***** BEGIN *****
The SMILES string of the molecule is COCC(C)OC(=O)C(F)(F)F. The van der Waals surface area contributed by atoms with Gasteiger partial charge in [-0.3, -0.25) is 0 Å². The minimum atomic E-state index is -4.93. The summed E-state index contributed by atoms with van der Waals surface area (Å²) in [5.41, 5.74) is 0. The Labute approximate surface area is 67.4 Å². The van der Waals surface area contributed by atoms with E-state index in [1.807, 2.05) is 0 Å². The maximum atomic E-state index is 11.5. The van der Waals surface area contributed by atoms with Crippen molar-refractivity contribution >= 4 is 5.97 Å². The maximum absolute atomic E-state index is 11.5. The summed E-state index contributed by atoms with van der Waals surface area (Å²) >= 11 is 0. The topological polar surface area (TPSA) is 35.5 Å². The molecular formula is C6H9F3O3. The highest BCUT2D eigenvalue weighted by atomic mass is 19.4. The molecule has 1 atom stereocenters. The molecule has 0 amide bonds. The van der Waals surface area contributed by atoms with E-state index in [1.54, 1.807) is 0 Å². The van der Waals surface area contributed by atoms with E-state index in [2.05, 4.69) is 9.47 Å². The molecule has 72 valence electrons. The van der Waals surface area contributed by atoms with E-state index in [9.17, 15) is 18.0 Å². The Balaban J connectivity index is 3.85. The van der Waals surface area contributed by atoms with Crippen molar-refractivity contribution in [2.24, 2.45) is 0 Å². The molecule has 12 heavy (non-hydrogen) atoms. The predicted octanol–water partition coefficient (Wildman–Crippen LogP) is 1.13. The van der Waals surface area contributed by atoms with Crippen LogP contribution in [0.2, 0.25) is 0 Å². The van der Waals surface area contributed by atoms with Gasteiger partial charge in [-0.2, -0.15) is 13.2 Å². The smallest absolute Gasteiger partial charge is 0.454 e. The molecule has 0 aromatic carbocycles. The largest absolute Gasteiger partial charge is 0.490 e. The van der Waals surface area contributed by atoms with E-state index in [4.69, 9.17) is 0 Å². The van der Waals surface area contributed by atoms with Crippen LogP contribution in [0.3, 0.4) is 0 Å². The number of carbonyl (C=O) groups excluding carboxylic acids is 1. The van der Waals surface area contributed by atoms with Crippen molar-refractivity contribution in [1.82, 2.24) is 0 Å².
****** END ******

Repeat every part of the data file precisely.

The SMILES string of the molecule is COCC(C)OC(=O)C(F)(F)F. The van der Waals surface area contributed by atoms with Gasteiger partial charge in [-0.3, -0.25) is 0 Å². The minimum atomic E-state index is -4.93. The summed E-state index contributed by atoms with van der Waals surface area (Å²) in [5.41, 5.74) is 0. The Labute approximate surface area is 67.4 Å². The van der Waals surface area contributed by atoms with E-state index in [1.807, 2.05) is 0 Å². The maximum atomic E-state index is 11.5. The van der Waals surface area contributed by atoms with Crippen molar-refractivity contribution >= 4 is 5.97 Å². The maximum absolute atomic E-state index is 11.5. The summed E-state index contributed by atoms with van der Waals surface area (Å²) >= 11 is 0. The topological polar surface area (TPSA) is 35.5 Å². The molecular formula is C6H9F3O3. The highest BCUT2D eigenvalue weighted by atomic mass is 19.4. The molecule has 1 atom stereocenters. The molecule has 0 amide bonds. The van der Waals surface area contributed by atoms with E-state index in [1.54, 1.807) is 0 Å². The van der Waals surface area contributed by atoms with E-state index in [2.05, 4.69) is 9.47 Å². The molecule has 72 valence electrons. The van der Waals surface area contributed by atoms with E-state index in [9.17, 15) is 18.0 Å². The Balaban J connectivity index is 3.85. The van der Waals surface area contributed by atoms with Crippen molar-refractivity contribution in [2.24, 2.45) is 0 Å². The molecule has 12 heavy (non-hydrogen) atoms. The predicted octanol–water partition coefficient (Wildman–Crippen LogP) is 1.13. The van der Waals surface area contributed by atoms with Crippen LogP contribution in [0.2, 0.25) is 0 Å². The van der Waals surface area contributed by atoms with Gasteiger partial charge in [-0.2, -0.15) is 13.2 Å². The smallest absolute Gasteiger partial charge is 0.454 e. The molecule has 0 aromatic carbocycles. The largest absolute Gasteiger partial charge is 0.490 e. The van der Waals surface area contributed by atoms with E-state index in [4.69, 9.17) is 0 Å². The van der Waals surface area contributed by atoms with Crippen LogP contribution in [0.3, 0.4) is 0 Å². The number of carbonyl (C=O) groups excluding carboxylic acids is 1. The van der Waals surface area contributed by atoms with Crippen molar-refractivity contribution in [1.82, 2.24) is 0 Å².